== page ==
Fully Anonymous Attribute Tokens from Lattices [chapter]

Jan Camenisch, Gregory Neven, Markus Rückert
2012 Lecture Notes in Computer Science  
Anonymous authentication schemes such as group signatures and anonymous credentials are important privacy-protecting tools in electronic communications. The only currently known scheme based on assumptions that resist quantum attacks is the group signature scheme by Gordon et al. (ASIACRYPT 2010). We present a generalization of group signatures called anonymous attribute tokens where users are issued attribute-containing credentials that they can use to anonymously sign messages and generate
more » ... ens revealing only a subset of their attributes. We present two lattice-based constructions of this new primitive, one with and one without opening capabilities for the group manager. The latter construction directly yields as a special case the first lattice-based group signature scheme offering full anonymity (in the random-oracle model), as opposed to the practically less relevant notion of chosen-plaintext anonymity offered by the scheme of Gordon et al. We also extend our scheme to protect users from framing attacks by the group manager, where the latter creates tokens or signatures in the name of honest users. Our constructions involve new lattice-based tools for aggregating signatures and verifiable CCA2-secure encryption. This work was supported by CASED (www.cased.de) and ECRYPT II (http://www.ecrypt.eu.org/). 1 Note that secret keys can always be made of constant length by storing the random seed used to generate the key instead of the key itself. Likewise, one can always publish the hash of the public key instead of the public key itself. The first trick involves re-generating keys, which is particularly costly in lattice-based schemes that use trapdoors. The latter trick comes at the cost of having to attach the full public key to each signature or token. 2 The "selective-policy" anonymity notion of [Kha07] allows linkability of signatures when a signer signs the same message with the same set of revealed attributes twice. The traceability notion merely implies that any valid signature will open to some user. There is no guarantee that it opens to the actual signer behind the signature, however, nor does the notion offer any protection against users claiming attributes that they do not possess.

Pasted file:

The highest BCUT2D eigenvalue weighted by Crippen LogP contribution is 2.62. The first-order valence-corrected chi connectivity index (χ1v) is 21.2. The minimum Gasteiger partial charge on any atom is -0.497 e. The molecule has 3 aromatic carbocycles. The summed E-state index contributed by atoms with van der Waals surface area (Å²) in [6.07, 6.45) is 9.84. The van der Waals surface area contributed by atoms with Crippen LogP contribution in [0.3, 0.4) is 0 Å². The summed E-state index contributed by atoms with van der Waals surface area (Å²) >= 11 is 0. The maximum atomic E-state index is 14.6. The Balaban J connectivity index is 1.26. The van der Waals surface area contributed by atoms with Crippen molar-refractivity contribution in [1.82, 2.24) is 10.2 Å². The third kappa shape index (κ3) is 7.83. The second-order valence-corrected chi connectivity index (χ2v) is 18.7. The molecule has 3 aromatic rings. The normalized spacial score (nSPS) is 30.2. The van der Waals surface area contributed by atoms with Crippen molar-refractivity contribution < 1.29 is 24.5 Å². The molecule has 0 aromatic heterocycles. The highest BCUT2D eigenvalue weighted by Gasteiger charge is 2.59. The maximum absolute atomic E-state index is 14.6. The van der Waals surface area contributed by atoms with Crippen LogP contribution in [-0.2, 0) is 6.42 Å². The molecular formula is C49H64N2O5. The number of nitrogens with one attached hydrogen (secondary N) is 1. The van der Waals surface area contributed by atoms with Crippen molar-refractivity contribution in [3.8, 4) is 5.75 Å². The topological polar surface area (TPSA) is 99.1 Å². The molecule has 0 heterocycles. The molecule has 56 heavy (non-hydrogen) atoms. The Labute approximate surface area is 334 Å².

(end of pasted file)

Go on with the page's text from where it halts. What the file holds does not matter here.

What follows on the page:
doi:10.1007/978-3-642-32928-9_4 fatcat:khkufyiwvndenor562we2xuvwy